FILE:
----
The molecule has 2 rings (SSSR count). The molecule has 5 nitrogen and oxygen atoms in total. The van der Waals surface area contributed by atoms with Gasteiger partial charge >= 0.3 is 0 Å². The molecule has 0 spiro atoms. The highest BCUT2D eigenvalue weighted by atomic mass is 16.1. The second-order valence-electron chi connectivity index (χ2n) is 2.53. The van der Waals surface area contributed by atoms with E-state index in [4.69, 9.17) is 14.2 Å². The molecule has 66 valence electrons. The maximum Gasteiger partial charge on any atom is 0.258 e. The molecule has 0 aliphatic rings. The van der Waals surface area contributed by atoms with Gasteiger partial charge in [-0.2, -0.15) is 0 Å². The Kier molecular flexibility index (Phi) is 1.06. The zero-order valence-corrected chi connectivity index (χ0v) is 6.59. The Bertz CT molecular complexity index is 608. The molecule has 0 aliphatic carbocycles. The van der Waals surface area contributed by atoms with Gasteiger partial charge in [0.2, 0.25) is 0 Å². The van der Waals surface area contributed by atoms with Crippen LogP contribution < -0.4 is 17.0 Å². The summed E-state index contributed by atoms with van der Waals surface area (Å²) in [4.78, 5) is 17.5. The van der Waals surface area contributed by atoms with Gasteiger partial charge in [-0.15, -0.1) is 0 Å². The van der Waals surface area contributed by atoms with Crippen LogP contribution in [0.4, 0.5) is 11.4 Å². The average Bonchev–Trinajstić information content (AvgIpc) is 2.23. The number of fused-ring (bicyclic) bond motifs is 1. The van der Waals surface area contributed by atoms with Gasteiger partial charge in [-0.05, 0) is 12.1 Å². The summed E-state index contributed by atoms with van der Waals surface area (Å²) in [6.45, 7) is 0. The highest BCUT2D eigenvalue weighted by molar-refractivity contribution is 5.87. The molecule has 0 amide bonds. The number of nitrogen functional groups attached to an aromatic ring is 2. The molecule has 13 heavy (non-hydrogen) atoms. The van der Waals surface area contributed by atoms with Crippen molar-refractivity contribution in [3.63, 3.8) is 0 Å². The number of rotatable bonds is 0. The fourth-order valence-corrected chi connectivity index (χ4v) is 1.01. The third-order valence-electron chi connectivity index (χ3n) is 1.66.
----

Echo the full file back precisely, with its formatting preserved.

The molecule has 2 rings (SSSR count). The molecule has 5 nitrogen and oxygen atoms in total. The van der Waals surface area contributed by atoms with Gasteiger partial charge >= 0.3 is 0 Å². The molecule has 0 spiro atoms. The highest BCUT2D eigenvalue weighted by atomic mass is 16.1. The second-order valence-electron chi connectivity index (χ2n) is 2.53. The van der Waals surface area contributed by atoms with E-state index in [4.69, 9.17) is 14.2 Å². The molecule has 66 valence electrons. The maximum Gasteiger partial charge on any atom is 0.258 e. The molecule has 0 aliphatic rings. The van der Waals surface area contributed by atoms with Gasteiger partial charge in [-0.2, -0.15) is 0 Å². The Kier molecular flexibility index (Phi) is 1.06. The zero-order valence-corrected chi connectivity index (χ0v) is 6.59. The Bertz CT molecular complexity index is 608. The molecule has 0 aliphatic carbocycles. The van der Waals surface area contributed by atoms with Gasteiger partial charge in [0.2, 0.25) is 0 Å². The van der Waals surface area contributed by atoms with Crippen LogP contribution < -0.4 is 17.0 Å². The summed E-state index contributed by atoms with van der Waals surface area (Å²) in [4.78, 5) is 17.5. The van der Waals surface area contributed by atoms with Gasteiger partial charge in [-0.15, -0.1) is 0 Å². The van der Waals surface area contributed by atoms with Crippen LogP contribution in [0.4, 0.5) is 11.4 Å². The average Bonchev–Trinajstić information content (AvgIpc) is 2.23. The number of fused-ring (bicyclic) bond motifs is 1. The van der Waals surface area contributed by atoms with Gasteiger partial charge in [-0.05, 0) is 12.1 Å². The summed E-state index contributed by atoms with van der Waals surface area (Å²) in [6.45, 7) is 0. The highest BCUT2D eigenvalue weighted by molar-refractivity contribution is 5.87. The molecule has 0 amide bonds. The number of nitrogen functional groups attached to an aromatic ring is 2. The molecule has 13 heavy (non-hydrogen) atoms. The van der Waals surface area contributed by atoms with Crippen molar-refractivity contribution in [3.63, 3.8) is 0 Å². The number of rotatable bonds is 0. The fourth-order valence-corrected chi connectivity index (χ4v) is 1.01. The third-order valence-electron chi connectivity index (χ3n) is 1.66.